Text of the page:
In order to gain support against any future attacks, Suzuki Shigetatsu (aka Shigenori) would become a vassal of Imagawa Yoshimoto, a warlord who had much control of and influence within Mikawa. This servitude would last a few decades, but would cease temporarily. Following alongside Miyake Takasei, Shigetatsu chose to leave the Imagawa household and attempted to switch his loyalties to Oda Nobunaga, a warlord who was making great strides dominating many territories around Japan. Imagawa Yoshimoto couldn’t forgive such actions, so by using his power of authority, he ordered the Matsudaira clan to attack Terabe castle.
Matsudaira Motoyasu¹³, the young lord of Okazaki castle, was one of the members of the Matsudaira clan to accept the order. Acquiring the support from Ueno castle lord Sakai Tadanao¹⁴, Motoyasu led the 1st charge and set upon Terabe castle. Not stopping there, Motoyasu would also attack the castles of comrades to the Suzuki clan. Terabe castle would be overwhelmed, and its inhabitants surrendered. Defeated, Shigetatsu had no choice but to return his loyalty back to Yoshimoto. Motoyasu was rewarded for his successful role in this, including gaining control over the western part of Mikawa.
FALL OF TERABE CASTLE
Throughout the early-mid 1500s the Imagawa clan was in a power struggle with the Oda clan for full control over both Mikawa and Owari. This would finally be decided in 1560, when Imagawa Yoshimoto clashed with Oda Nobunaga in what is known as the “Battle of Okehazama¹⁵”. Yoshimoto had a much larger army in total, spanning over 25,000. While he rallied up his closest subordinates, which included the Matsudaira, the Suzuki clan were not utilized in this battle.
Both sides set up their base in Okehazama, located in Owari no Kuni. Due to poor weather conditions, the fight came to a halt. While Yoshimoto rested with around 3000 of his troops in their base around nighttime, Nobunaga and around 2000 of his soldiers raided the base. Despite smaller in numbers, Oda’s side was successful in killing Imagawa Yoshimoto, and slaughtering the unarmed troops.
With his master dead, Matsudaira Motoyasu quickly returned back to Okazaki castle. Although he was prepared to commit seppuku, Motoyasu was convinced to instead reconsider and focus on surviving for a better future. Giving his stance as one who governed over the western side of Mikawa, he denounced his ties with the Imagawa clan, and made a peace pact¹⁶ with Nobunaga later in 1562. With no further opposition, Nobunaga could move unhindered into Mikawa no Kuni.
The Suzuki clan of Terabe remained loyal to Imagawa Yoshimoto after his death. At the time, Suzuki members Shigenori and Shigeaki held their ground in Terabe castle for several more years. However, in 1566, Nobunaga sent Sakuma Nobumori to attack Terabe castle. Having a large army, Nobumori’s assault was strong enough to beat the Suzuki’s defenses, thus resulting in the fall of Terabe castle into the enemies’ hands. Shigetatsu, along with Shigeaki managed to flee with their lives, and is said to have escaped to Suruga (present day north-eastern part of central Shizuoka Prefecture). What happens afterwards is uncertain, as documents about the Suzuki clan of Terabe have conflicting conclusions.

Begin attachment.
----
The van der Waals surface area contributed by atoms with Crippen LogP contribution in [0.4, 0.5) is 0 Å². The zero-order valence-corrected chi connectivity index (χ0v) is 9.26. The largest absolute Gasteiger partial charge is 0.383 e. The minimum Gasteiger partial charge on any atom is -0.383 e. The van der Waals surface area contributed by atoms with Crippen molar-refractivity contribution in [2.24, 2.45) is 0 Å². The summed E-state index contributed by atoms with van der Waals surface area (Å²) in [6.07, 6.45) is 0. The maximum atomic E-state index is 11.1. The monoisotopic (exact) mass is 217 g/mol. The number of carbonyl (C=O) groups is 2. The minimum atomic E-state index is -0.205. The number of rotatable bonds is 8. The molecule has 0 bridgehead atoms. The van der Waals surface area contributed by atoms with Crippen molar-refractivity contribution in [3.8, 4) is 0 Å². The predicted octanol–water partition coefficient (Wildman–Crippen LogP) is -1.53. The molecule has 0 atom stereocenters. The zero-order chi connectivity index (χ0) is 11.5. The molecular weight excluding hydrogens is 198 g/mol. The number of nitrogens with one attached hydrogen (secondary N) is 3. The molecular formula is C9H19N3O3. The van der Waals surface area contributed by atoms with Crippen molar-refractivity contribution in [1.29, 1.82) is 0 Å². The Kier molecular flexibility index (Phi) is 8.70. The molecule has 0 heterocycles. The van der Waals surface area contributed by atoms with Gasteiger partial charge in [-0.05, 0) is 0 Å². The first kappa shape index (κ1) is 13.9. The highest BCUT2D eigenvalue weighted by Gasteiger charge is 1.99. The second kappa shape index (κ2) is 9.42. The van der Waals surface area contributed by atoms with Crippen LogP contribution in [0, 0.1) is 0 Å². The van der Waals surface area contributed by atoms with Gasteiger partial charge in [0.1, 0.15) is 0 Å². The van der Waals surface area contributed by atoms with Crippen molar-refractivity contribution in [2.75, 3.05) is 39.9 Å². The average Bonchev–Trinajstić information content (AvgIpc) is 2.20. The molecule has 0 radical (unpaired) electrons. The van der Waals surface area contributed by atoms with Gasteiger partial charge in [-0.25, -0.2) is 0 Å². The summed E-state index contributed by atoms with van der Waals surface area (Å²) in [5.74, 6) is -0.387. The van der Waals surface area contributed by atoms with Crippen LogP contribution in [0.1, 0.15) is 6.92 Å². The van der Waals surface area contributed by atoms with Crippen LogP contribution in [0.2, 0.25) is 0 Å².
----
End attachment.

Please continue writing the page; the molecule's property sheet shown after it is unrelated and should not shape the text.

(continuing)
Suzuki Hyūga-no-Kami Shigetatsu and the Suzuki clan originated from a noble line, and expanded into a reputable warrior family. While Shigetatsu and his family line had some military influence in their area and showed worth, in the end they were outmatched by more powerful warlords. This concludes part 1 of the discussion on the Suzuki clan. Stay tuned to part 2, were we look into the possible links to Shigetatsu’s fabled knowledge on military tactics.
2) There are many different family names with the “Suzuki” pronunciation, but written with different kanji. Some of these versions may have been derived from one another.
3) 藤白鈴木氏. Literally translates as “Suzuki family of Fujishiro Shrine”.
4) 鈴木重善. Original 1st name was Shigetoki, but later changed. Not to be confused with another Suzuki Shigeyoshi (鈴木重義), who was alive a few centuries earlier.
5) 刑部左衛門尉. Job description is something like “3rd officer of the Saemon Fu (Left Division of Outer Palace) for the Ministry of Justice”.
6) Correctly known as the “Jishō Juei no Ran” (Disturbance during Jishō period and Juei period). This spans from 1180 to 1185.
7) 鈴木重時. Full title is Suzuki Shimotsuke-no-Kami Shigetoki. (鈴木下野守重時). No further concrete information about him. Not to be confused with another Suzuki Shigetoki born about a century later and was active in the mid 1500s.
8) It is not certain if Shigetoki had Terabe castle constructed, or if it was acquired as a previously owned castle.
10) It is believed that the Japanese characters for Anjō castle was the same as the area it was located in, which is “安城”. However, after the Sengoku period, records show it written as “安祥”.
11) In some sources, first name is replaced with “Dewa-no-Kami” (出羽守). This is a title that few other members of the Chūjō family used. Full address would be “Chūjō Dewa-no-Kami Akihide”.
12) 鈴木日向守重教. From what is known in available sources, Shigenori is the same person as Shigetatsu, the man claimed to have taught Yamamoto Kansuke. When did he use either names, and why, is not explained.
13) 松平元康. Motoyasu would later change his name to Tokugawa Ieyasu, and unify Japan in the early 1600s.
14) At the time, Tadanao was a retainer to the Matsudaira clan.
16) This pact is generally called “Kiyosu Dōmei” (清洲同盟), but is known under other titles as well. While attempts for a fitting truce between Oda family and Matsudaira family was initially attempted in 1561, both sides couldn’t come to an agreement until sometime in 1562. This was possible after Motoyasu visited Nobunaga’s castle, Kiyosu castle, and both were able to talk face-to-face.